The biggest problem is that opioids cause significant side effects. Firstly, they cause cognitive impairment, meaning large doses makes you unable to think clearly. You forget things and can’t problem solve. This generally makes it harder to cope with life.

On the physical side, opioids can cause nausea and respiratory depression. This means they reduce your perceived need to breathe, so you’ll start breathing slower and not enough.

For people with a lung disease, it may actually cause them to slow their breathing down until they die. They can also cause sleep apnea.

Opioid use can make you feel dizzy which increases your risk of falls. It can also cause severe constipation, sexual dysfunction, and depression. The medical word for this kind of depression is anhedonia, which means you no longer enjoy anything in life.

The many negative side effects of opioids interfere hugely with the quality of your life. Added together, it makes no sense to continue taking these medications for chronic pain when the benefits are so small and the costs so great.

Problem #6 Life and Death

Finally, the scariest situation is what happens when people take opioids in high doses and the dose gets slowly pushed up because of tolerance.

This peaked in 2017-18, and is much reduced now. Still, it caused thousands of deaths which could have been prevented.

Here’s what happened. Because opioids don’t do that much for anxiety, medical professionals added antianxiety medications like benzodiazepines, Valium and so on to the prescriptions of people with chronic pain and anxiety. And because opioids cause sleep problems, they often also added sleep medication.

What this did was create respiratory depression so that people would take their pill cocktail, go to bed and then be found dead in the morning.

In the middle of the crisis, the number of people who died from taking longterm opioids in the States was in the tens of thousands every year.

When you look at all of this together, it’s incredibly clear: long-term opioid use in chronic pain is not a good idea.

Getting Off Opioids

There are many people who were started on opioid medication by doctors years ago, because at the time the doctors believed that this medication would help them.

These people need to find the very smallest dose that gives some benefit, and they need to stay on that dose. That’s the current expert recommendation.

Anybody who has chronic pain should not be started on opioids because of all the negative effects. In the risk-benefit ratio, the harm caused by opioids is much greater than the benefits.

I work in a multidisciplinary chronic pain clinic. One of our primary jobs is to wean people off opioids. We see quite a lot of people who were started on opioids by specialists, or their family doctors.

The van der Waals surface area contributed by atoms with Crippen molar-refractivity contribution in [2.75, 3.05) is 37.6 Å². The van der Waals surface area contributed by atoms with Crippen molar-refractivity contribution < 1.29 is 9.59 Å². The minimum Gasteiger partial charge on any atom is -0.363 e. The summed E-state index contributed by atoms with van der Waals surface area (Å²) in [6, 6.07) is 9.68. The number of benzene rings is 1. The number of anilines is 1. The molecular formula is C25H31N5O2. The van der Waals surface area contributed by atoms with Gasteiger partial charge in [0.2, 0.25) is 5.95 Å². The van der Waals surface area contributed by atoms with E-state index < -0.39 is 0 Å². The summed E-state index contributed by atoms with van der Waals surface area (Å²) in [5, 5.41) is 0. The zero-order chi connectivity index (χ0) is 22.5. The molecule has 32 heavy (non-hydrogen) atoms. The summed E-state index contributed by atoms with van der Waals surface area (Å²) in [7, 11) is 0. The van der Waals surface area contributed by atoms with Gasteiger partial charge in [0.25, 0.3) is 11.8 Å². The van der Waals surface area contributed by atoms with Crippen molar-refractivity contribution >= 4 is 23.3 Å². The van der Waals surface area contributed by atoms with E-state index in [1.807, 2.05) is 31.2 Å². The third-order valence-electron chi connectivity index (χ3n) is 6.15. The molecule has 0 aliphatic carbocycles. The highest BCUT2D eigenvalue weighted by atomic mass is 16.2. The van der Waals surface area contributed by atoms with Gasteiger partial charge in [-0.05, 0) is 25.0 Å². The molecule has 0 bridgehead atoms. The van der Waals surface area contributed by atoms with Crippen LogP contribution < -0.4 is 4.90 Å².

One common thing is that they would have an operation and were discharged with opioids for the post-op pain. But the pain didn’t get better, and they kept taking opioids, often at higher and higher levels.

Our job in these cases is to slowly wean them off opioids while we start treating their chronic pain with things that really do help. This includes education, NeuroMind techniques, an increase of exercise, use of the affected part of their body in a very structured way, and cognitive behavioral therapy from a psychologist.

This a multilevel approach to chronic pain make a difference not only to their pain but to their quality of life. They can gradually reduce their opioid medication until they got to either the lowest possible dose or come off completely.

By doing this, they improve the quality of their life hugely because they no longer have the nasty opioid side effects.

The key is not to suddenly stop taking opioids. When you reduce them gradually, your brain has time to adapt. What the opioid has been doing is replacing and suppressing your natural endorphin production.

Endorphins are your natural pain killers. When you reduce the opioid dose you’re used to, the pain level increases. Then after a week or two, your brain starts to make more endorphins and you feel better. Then you can reduce the dose again, you feel awful, and once you make more endorphins you feel okay again. This is the pattern most people go through when they come off opioids.

How quickly you can reduce the dose and how long you take to produce more endorphins is individual. Some people are intensely sensitive and have withdrawal symptoms with the smallest reduction, while others can tolerate more. It’s always worth doing this process with medical supervision.

If you’re interested in non-opioid pain relief, here’s where to find out more.